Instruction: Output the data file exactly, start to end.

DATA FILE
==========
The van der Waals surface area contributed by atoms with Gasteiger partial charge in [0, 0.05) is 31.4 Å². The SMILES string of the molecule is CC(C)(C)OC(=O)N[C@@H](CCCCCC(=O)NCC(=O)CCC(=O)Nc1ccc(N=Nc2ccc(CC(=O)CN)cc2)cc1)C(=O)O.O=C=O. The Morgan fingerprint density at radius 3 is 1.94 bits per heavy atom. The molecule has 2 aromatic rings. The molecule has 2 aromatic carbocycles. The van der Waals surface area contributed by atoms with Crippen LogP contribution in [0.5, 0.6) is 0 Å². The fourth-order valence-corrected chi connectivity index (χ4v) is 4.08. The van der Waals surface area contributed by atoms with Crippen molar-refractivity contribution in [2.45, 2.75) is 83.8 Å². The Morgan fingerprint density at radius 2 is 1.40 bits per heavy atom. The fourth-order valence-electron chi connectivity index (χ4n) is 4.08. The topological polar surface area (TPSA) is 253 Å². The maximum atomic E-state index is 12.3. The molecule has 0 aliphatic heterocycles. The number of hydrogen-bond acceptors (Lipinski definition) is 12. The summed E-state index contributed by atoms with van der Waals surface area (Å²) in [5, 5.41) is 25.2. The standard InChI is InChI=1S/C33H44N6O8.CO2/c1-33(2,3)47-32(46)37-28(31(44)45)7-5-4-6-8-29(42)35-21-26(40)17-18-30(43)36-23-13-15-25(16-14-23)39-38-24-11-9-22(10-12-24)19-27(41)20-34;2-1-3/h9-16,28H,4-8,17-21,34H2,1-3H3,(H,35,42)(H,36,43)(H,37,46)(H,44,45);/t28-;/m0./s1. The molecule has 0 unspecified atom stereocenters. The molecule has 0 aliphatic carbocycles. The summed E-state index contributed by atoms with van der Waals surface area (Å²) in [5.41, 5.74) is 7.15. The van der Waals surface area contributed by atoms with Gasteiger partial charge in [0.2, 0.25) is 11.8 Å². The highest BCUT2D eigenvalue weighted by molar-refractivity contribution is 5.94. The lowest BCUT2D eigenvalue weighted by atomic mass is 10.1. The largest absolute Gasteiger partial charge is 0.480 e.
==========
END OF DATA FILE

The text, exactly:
The van der Waals surface area contributed by atoms with Gasteiger partial charge in [0, 0.05) is 31.4 Å². The SMILES string of the molecule is CC(C)(C)OC(=O)N[C@@H](CCCCCC(=O)NCC(=O)CCC(=O)Nc1ccc(N=Nc2ccc(CC(=O)CN)cc2)cc1)C(=O)O.O=C=O. The Morgan fingerprint density at radius 3 is 1.94 bits per heavy atom. The molecule has 2 aromatic rings. The molecule has 2 aromatic carbocycles. The van der Waals surface area contributed by atoms with Crippen LogP contribution in [0.5, 0.6) is 0 Å². The fourth-order valence-corrected chi connectivity index (χ4v) is 4.08. The van der Waals surface area contributed by atoms with Crippen molar-refractivity contribution in [2.45, 2.75) is 83.8 Å². The Morgan fingerprint density at radius 2 is 1.40 bits per heavy atom. The fourth-order valence-electron chi connectivity index (χ4n) is 4.08. The topological polar surface area (TPSA) is 253 Å². The maximum atomic E-state index is 12.3. The molecule has 0 aliphatic heterocycles. The number of hydrogen-bond acceptors (Lipinski definition) is 12. The summed E-state index contributed by atoms with van der Waals surface area (Å²) in [5, 5.41) is 25.2. The standard InChI is InChI=1S/C33H44N6O8.CO2/c1-33(2,3)47-32(46)37-28(31(44)45)7-5-4-6-8-29(42)35-21-26(40)17-18-30(43)36-23-13-15-25(16-14-23)39-38-24-11-9-22(10-12-24)19-27(41)20-34;2-1-3/h9-16,28H,4-8,17-21,34H2,1-3H3,(H,35,42)(H,36,43)(H,37,46)(H,44,45);/t28-;/m0./s1. The molecule has 0 unspecified atom stereocenters. The molecule has 0 aliphatic carbocycles. The summed E-state index contributed by atoms with van der Waals surface area (Å²) in [5.41, 5.74) is 7.15. The van der Waals surface area contributed by atoms with Gasteiger partial charge in [0.2, 0.25) is 11.8 Å². The highest BCUT2D eigenvalue weighted by molar-refractivity contribution is 5.94. The lowest BCUT2D eigenvalue weighted by atomic mass is 10.1. The largest absolute Gasteiger partial charge is 0.480 e.